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Thousands of students have successfully improved their writing and design skills using Anderson's TECHNICAL COMMUNICATION: A READER-CENTERED APPROACH. Known for its treatment of the rhetorical situation and coverage of usefulness and persuasion, this edition renews the focus on the reader-centered approach and includes new learning outcomes at the start of each chapter to help students gain more from their reading.

Paul V. Anderson, Miami University, Ohio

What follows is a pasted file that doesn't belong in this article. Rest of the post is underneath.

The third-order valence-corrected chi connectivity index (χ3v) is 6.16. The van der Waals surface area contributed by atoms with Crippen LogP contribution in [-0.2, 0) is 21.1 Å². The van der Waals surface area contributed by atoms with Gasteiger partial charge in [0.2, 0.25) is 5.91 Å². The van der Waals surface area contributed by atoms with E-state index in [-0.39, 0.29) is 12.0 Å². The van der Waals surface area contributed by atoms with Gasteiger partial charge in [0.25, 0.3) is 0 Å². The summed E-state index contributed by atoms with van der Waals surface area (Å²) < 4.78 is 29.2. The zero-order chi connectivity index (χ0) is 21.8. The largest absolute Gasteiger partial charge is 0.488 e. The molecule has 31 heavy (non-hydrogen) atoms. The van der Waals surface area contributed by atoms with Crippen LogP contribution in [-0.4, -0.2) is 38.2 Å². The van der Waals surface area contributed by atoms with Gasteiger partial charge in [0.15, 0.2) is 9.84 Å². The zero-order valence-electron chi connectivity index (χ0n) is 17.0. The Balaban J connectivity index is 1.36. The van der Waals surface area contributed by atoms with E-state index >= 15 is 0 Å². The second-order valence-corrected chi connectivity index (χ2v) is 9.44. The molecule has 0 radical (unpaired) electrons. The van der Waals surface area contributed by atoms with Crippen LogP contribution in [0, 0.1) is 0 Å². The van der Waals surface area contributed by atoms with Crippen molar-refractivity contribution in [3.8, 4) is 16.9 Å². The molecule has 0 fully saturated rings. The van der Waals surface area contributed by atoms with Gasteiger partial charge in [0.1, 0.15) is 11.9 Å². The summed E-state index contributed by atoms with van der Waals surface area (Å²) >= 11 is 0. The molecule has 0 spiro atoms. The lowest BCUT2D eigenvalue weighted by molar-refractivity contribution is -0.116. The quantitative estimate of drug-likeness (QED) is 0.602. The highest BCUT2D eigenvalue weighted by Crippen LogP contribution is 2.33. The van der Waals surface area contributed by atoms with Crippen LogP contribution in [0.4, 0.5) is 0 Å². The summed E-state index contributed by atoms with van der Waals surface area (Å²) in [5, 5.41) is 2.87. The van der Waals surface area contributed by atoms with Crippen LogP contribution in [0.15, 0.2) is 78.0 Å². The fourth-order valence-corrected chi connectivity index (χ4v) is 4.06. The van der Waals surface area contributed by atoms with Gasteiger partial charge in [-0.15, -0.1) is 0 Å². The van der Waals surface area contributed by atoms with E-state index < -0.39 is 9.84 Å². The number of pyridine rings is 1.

Paul V. Anderson is Senior Researcher at Elon University in Elon, North Carolina. He was previously Director of the Roger and Joyce L. Howe Center for Writing Excellence at Miami University (Ohio), where he also served as the founding director of the university's programs in technical and scientific communication. To support various individual and collaborative projects, he has received more than $1,000,000 in external grants for research and program development in technical communication. As a researcher and consultant to business and government, Dr. Anderson has conducted workshops and made presentations in Europe, Asia, Australia, and Africa, as well as across the United States. His publications, which have won awards from the Society for Technical Communication and the National Council of Teachers of English, address such topics as technical communication practice and theory, ethical issues in research and teaching, research methods, pedagogy, and assessment. Dr. Anderson has been selected as a Fellow of the Society for Technical Communication, Association of Teachers of Technical Writing, and Miami University's Institute of Environmental Science. He has received the Jay R. Gould Award for Excellence in Teaching Technical Communication from the Society for Technical Communication.